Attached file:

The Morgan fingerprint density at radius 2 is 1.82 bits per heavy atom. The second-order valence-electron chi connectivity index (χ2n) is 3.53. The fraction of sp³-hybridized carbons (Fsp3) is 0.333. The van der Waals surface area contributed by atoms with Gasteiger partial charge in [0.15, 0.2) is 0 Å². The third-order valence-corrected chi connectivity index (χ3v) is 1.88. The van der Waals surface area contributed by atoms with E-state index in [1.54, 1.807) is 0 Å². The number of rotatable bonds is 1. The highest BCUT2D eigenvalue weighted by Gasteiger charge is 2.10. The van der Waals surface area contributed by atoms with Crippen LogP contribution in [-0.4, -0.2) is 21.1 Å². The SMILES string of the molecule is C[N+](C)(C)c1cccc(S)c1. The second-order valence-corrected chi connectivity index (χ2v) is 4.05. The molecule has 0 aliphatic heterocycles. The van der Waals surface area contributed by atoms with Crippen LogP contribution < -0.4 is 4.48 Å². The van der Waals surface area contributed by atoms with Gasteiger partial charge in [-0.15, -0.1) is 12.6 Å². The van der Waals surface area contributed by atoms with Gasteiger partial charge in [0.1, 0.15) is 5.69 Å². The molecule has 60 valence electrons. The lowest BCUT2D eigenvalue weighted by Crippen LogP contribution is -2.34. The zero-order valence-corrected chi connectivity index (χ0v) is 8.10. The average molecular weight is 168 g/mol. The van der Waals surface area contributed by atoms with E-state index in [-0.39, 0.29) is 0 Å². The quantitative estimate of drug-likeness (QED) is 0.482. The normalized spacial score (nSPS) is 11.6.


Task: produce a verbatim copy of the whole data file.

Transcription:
The Morgan fingerprint density at radius 2 is 1.82 bits per heavy atom. The second-order valence-electron chi connectivity index (χ2n) is 3.53. The fraction of sp³-hybridized carbons (Fsp3) is 0.333. The van der Waals surface area contributed by atoms with Gasteiger partial charge in [0.15, 0.2) is 0 Å². The third-order valence-corrected chi connectivity index (χ3v) is 1.88. The van der Waals surface area contributed by atoms with E-state index in [1.54, 1.807) is 0 Å². The number of rotatable bonds is 1. The highest BCUT2D eigenvalue weighted by Gasteiger charge is 2.10. The van der Waals surface area contributed by atoms with Crippen LogP contribution in [-0.4, -0.2) is 21.1 Å². The SMILES string of the molecule is C[N+](C)(C)c1cccc(S)c1. The second-order valence-corrected chi connectivity index (χ2v) is 4.05. The molecule has 0 aliphatic heterocycles. The van der Waals surface area contributed by atoms with Crippen LogP contribution < -0.4 is 4.48 Å². The van der Waals surface area contributed by atoms with Gasteiger partial charge in [-0.15, -0.1) is 12.6 Å². The van der Waals surface area contributed by atoms with Gasteiger partial charge in [0.1, 0.15) is 5.69 Å². The molecule has 60 valence electrons. The lowest BCUT2D eigenvalue weighted by Crippen LogP contribution is -2.34. The zero-order valence-corrected chi connectivity index (χ0v) is 8.10. The average molecular weight is 168 g/mol. The van der Waals surface area contributed by atoms with E-state index in [-0.39, 0.29) is 0 Å². The quantitative estimate of drug-likeness (QED) is 0.482. The normalized spacial score (nSPS) is 11.6.